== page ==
With retail real estate, investors can rent, lease, manage, acquire, or sell the property for use as shopping malls, individual businesses, etcetera. Retail stores in the United States include everything from supermarkets to pharmacies, to dry cleaners and cafés.
- Hospitality Real Estate
Hospitality real estate entails using the property for hotels, inns, and even small guest houses.
This form of commercial property is obvious; it involves purchasing, leasing, or selling land for several purposes, including plantation use and erection of structures. These plots can also be left unused until their values increase, at which point the owner can choose to sell.
Are Triple Net Leases Common in California?
Like in every other state, triple net leases are equally popular in California, but are California triple net leases different in any way? For most parts, the lease structure in California is the same as in every other state.
However, rent in the Golden State is determined by square feet every month. This calculation opposes the per square foot per year calculation in other states.
So, three dollars per SF in California equals 36 dollars per SF in Los Angeles. The real estate market is very active in California, especially with the continuous rise in prices.
You may be wondering, why is California called the “Golden State”? This state in the western US got its nickname during the 1884 gold rush when miners discovered significant quantities of gold in the state. Triple net properties are the new gold so you might want to jump in and grab your share.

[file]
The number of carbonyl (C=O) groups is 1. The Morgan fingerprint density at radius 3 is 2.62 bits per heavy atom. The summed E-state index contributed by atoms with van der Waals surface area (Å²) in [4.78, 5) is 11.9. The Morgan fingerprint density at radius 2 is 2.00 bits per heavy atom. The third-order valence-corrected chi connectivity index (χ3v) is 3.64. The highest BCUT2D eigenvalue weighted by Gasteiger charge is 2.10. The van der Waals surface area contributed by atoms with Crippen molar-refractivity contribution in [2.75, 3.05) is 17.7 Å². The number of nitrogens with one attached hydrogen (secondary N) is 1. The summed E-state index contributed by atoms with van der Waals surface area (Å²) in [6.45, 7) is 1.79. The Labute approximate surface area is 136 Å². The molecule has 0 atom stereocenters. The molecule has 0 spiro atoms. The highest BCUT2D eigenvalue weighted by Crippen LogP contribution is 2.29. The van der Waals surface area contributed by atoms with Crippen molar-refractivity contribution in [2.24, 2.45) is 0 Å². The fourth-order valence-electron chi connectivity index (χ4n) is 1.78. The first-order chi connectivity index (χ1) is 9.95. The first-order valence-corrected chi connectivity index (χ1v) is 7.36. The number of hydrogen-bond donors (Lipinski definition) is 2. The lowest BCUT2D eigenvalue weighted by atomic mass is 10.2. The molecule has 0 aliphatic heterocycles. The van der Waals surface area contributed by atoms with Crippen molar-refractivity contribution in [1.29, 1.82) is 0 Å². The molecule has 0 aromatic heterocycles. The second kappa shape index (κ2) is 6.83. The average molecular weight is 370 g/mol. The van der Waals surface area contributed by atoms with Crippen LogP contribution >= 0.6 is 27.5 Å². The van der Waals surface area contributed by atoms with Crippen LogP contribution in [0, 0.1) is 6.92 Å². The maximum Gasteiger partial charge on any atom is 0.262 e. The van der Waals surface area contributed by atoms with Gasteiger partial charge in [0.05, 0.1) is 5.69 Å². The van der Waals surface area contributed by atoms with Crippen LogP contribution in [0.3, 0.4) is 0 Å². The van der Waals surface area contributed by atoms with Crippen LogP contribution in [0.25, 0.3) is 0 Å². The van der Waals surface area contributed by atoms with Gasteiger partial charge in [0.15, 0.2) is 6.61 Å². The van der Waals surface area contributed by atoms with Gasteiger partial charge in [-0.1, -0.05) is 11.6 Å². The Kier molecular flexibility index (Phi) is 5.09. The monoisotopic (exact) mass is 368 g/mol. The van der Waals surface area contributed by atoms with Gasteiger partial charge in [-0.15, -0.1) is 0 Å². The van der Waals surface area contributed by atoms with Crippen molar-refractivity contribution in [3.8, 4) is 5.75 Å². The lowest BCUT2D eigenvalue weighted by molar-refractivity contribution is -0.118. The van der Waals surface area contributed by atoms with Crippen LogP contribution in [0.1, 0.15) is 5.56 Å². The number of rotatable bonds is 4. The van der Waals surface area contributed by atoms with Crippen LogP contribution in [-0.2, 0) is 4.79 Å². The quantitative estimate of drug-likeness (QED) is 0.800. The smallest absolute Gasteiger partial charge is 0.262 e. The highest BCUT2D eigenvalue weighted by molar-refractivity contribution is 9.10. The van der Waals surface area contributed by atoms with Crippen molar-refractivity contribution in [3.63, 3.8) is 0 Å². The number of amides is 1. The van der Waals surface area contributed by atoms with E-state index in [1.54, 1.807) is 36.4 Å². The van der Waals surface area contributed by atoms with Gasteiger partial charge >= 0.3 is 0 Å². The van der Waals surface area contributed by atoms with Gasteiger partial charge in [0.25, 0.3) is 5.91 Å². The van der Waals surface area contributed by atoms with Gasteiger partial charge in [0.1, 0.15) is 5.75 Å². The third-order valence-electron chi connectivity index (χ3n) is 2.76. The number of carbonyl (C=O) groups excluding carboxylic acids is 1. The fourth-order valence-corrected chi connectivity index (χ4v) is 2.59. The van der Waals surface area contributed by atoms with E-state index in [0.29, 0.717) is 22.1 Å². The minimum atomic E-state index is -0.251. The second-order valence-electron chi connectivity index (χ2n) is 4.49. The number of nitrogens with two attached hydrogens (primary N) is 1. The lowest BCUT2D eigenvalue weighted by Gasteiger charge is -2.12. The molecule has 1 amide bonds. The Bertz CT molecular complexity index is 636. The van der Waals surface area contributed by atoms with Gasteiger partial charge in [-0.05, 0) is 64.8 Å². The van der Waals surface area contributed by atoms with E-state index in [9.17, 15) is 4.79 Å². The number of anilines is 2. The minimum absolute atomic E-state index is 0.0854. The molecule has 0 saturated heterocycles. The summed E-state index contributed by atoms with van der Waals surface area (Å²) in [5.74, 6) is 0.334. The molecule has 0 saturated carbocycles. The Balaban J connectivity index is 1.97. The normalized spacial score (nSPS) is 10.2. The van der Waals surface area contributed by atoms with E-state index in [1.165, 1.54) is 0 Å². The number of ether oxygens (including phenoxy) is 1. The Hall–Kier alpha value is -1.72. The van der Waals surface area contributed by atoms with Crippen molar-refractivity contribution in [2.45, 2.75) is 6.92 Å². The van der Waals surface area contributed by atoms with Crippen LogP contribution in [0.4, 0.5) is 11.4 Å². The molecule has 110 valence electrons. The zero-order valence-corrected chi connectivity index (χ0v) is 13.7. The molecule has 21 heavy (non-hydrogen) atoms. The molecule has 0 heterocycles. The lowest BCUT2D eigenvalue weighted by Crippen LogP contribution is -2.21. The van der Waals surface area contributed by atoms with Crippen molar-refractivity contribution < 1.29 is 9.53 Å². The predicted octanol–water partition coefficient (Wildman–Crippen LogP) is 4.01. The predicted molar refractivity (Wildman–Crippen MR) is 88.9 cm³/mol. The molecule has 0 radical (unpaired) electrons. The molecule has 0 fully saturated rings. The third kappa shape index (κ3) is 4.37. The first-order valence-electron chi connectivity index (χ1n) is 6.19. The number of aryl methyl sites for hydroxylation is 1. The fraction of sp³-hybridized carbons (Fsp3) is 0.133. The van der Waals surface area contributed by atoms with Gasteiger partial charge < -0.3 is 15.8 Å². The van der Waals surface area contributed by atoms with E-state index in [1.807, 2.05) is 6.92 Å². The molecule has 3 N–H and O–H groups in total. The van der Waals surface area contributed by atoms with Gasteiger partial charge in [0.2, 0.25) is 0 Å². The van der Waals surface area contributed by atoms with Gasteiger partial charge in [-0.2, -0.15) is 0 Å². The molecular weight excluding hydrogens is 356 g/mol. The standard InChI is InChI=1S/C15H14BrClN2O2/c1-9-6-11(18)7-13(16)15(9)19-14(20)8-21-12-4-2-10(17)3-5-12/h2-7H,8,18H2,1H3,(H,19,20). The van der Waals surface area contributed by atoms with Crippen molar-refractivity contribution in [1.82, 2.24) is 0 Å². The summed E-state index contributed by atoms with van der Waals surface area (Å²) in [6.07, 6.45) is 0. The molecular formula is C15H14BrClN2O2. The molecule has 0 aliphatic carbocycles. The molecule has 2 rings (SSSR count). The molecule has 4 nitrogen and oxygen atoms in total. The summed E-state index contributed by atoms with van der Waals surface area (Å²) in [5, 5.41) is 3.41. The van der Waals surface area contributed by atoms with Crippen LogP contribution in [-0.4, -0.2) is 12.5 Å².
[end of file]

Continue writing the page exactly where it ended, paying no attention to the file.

Does a Triple Net (NNN) Lease Favor the Tenant or the Landlord?
More often than not, this question pops up in the minds of real estate investors and tenants looking to sign a triple net lease agreement. If you think NNNs favor landlords more, you’re correct. Considering most of the property’s managerial responsibilities are off the landlord’s shoulders, why do tenants still agree to NNN lease terms?
To an extent, a tenant’s ability to negotiate terms in a NNN lease depends on the particular geographic area. It’s not uncommon in most regions to acquire a triple net lease if a tenant wishes to lease a commercial property.
However, in other locations, especially in smaller cities, utilizing NNN leases is less common. However, tenants still have room to negotiate favorable terms in the agreement.
For starters, the base rental amount becomes a crucial bargaining chip. The tenant may negotiate a cheaper basic monthly fee if they bear the risk and responsibility for the property owner’s expenses.
Also, the specific goods included as part of the overhead in triple net leases occasionally vary. Tenants can bargain to keep the landlord liable for specified maintenance bills and/or utilities.
As aforementioned, NNNs are lease structures that favor landlords in several ways. Hence, most tenants tend to back out of triple-net deals because of the amount of responsibility they’re left to handle.
However, NNNs are advantageous in several ways to both landlords and tenants. This lease structure also comes with its cons. It’s necessary to consider these downsides before investing in triple net leases for sale in California.
The question “are California triple net leases different in any way?” is one often asked by individuals looking to invest in NNNs. However, the slight difference between the Golden State’s triple net (NNN) and other states’ falls on the rent payment basis.